Russia, France Struggle in Fed Cup; Roddick in 5th Straight Houston Final

Posted on April 24, 2005

Spanish Heavy Hitters Nadal, Ferrero in ATP Barcelona Final

Two intriguing stories advanced to the ATP Barcelona all-Spanish dream final Saturday in Rafael Nadal, who has become a seemingly unstoppable force on clay in 2005, and resurgent former No. 1 Juan Carlos Ferrero who has found his confidence this week on the red dirt.

Nadal has won three claycourt titles already in 2005, including the Masters Series-Monte Carlo where he fed a bagel set to current French Open holder Gaston Gaudio and defeated Guillermo Coria in the final.

On Saturday Nadal defeated Czech Radek Stepanek 7-5, 6-2 to reach his fifth final in his last six events on hardcourt and clay.

Nadal improved to 34-6 on the season, including an ATP-best 24-2 on clay, already passing his win total from 2004.

"He was serving very well and it was difficult to break his serve, but I'm glad I was able to keep my concentration to win the match," Nadal said.

Ferrero gained the final with a 7-6(1), 6-1 win over Russian Nikolay Davydenko, following up on his sterling three-set win in the quarterfinals over Gaudio. It is the first final for the formerly(?) confidence-challenged former No. 1 in over a year, since Rotterdam in 2004.

Ferrero will need a new tact in the final against Nadal, who he received a 6-2, 6-1 pasting from just weeks ago in Valencia in their only previous meeting.

The doubles final will be Spaniards Lopez/Nadal (d. (5) Suk/Vizner from a set down in the semifinals) vs. (2) Paes/Zimonjic (d. (4) Aspelin/Perry).

The singles final will be best-of-five sets starting at 3:30 p.m. local time.

"I don't think I'm the favorite," said Captain Obvious Ferrero on facing Nadal. "He's playing really well and winning a lot of tournaments, I've been playing good lately but I don't think I'm the favorite."

Roddick Advances to Fifth Consecutive ATP Houston Final

Top-seeded Andy Roddick overcame two service breaks in the first set to defeat Jurgen Melzer 6-4, 6-2 to reach his fifth consecutive final at the U.S. Men's Clay Court Championships in Houston.

Roddick's five straight finals in Houston is the longest on the ATP tour since Yevgeny Kafelnikov reached the Moscow final six straight times between 1996-2001.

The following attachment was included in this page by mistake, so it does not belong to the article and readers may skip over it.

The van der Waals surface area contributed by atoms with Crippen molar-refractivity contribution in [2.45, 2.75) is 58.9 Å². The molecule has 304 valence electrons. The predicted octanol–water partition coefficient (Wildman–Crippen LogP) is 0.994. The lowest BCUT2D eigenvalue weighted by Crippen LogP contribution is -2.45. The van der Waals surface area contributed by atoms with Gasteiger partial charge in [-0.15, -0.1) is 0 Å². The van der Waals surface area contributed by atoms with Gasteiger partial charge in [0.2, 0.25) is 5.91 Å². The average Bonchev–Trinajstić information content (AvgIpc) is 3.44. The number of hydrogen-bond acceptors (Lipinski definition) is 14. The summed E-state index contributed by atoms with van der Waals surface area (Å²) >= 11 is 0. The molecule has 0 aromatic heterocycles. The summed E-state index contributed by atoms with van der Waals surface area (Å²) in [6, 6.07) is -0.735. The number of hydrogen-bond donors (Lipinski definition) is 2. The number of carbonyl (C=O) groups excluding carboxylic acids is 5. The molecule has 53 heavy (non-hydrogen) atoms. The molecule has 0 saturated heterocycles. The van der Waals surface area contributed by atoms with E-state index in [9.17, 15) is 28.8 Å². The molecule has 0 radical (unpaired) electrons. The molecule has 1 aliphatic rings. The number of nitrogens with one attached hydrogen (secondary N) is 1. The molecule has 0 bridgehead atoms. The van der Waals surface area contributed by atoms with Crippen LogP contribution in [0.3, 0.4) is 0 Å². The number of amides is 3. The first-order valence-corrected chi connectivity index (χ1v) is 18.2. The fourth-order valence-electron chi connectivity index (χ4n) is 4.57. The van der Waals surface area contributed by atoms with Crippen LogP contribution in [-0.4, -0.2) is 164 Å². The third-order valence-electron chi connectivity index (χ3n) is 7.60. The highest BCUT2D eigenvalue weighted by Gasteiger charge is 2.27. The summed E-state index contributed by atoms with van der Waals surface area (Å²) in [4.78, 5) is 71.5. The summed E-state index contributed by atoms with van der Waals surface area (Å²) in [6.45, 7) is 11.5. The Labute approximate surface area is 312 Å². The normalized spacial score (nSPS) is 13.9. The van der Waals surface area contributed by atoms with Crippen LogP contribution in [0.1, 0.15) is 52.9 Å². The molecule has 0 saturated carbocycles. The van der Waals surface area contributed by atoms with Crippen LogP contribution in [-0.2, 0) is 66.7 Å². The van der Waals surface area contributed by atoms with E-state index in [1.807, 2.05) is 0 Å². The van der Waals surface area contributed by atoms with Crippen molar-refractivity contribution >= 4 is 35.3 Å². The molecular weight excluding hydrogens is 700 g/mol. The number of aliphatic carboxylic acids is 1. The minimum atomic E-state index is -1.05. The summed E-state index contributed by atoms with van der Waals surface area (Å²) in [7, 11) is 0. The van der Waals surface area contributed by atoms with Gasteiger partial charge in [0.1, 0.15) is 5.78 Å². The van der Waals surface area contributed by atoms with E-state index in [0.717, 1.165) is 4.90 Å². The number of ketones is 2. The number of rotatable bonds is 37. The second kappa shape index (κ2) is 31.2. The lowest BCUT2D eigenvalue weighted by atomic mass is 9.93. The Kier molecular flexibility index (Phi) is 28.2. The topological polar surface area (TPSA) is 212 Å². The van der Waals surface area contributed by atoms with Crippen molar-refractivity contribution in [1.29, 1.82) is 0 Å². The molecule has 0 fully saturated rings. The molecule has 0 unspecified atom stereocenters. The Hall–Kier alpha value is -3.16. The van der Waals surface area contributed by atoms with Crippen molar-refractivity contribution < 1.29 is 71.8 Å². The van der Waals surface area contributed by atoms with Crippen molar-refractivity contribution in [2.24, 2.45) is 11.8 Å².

"It's a ritual I enjoy and hope to continue," said Roddick, who also faced a tough test from Melzer last year in Houston. "Last year here, he made me look stupid all night long with that drop shot and I didn't want to look as stupid today."

Roddick won Houston in 2001-02, and has finished runner-up the last two years, but looked at the end of his streak as Melzer charged out in the opening set.

"It was close, although it was 3-0 and I broke him again and it was 4-2," Melzer said. "I couldn't quite hold serve after that."

In the final Roddick will face No. 6 seed Sebastien Grosjean, who defeated qualifier Nicolas Lapentti 6-1, 7-6(5) in his semifinal.

Grosjean trails Roddick 1-4 in their head-to-head meetings and is 3-8 in career finals, last winning in 2002 at St. Petersburg.

The doubles final will be Garcia/Horna (d. Cibulec/Fyrstenberg in the semis) vs. (1) Knowles/Nestor (d. Fisher/Haggard).

U.S. Cruises, Russia, France Struggle in Fed Cup Opening Play

Italy tied with Russia 1-1

Russian captain Shamil Tarpischev pays for choosing the inexperienced Dinara Safina over Top 15 players Elena Bovina or Nadia Petrova, with Marat's little sis falling in a nervous exhibition 7-5, 6-3 to Francesca Schiavone.

"When I was told yesterday that I would play, I first thought 'Wow, cool' but then it began to sink in," said Safina, who has been criticized by brother Marat at times for not training hard enough. "After the first set I was a bit tired and down but I continued to fight all the time."

Veteran Elena Dementieva then evened the tie for Russia with a 6-4, 6-3 win over Tathiana Garbin in an ugly match featuring 13 breaks of serve.

"This match was not so simple," Dementieva said. "I made some mistakes. This is only my fourth day playing on the clay and my first match on this surface this season. I was not completely ready but tomorrow, against Schiavone, I will be."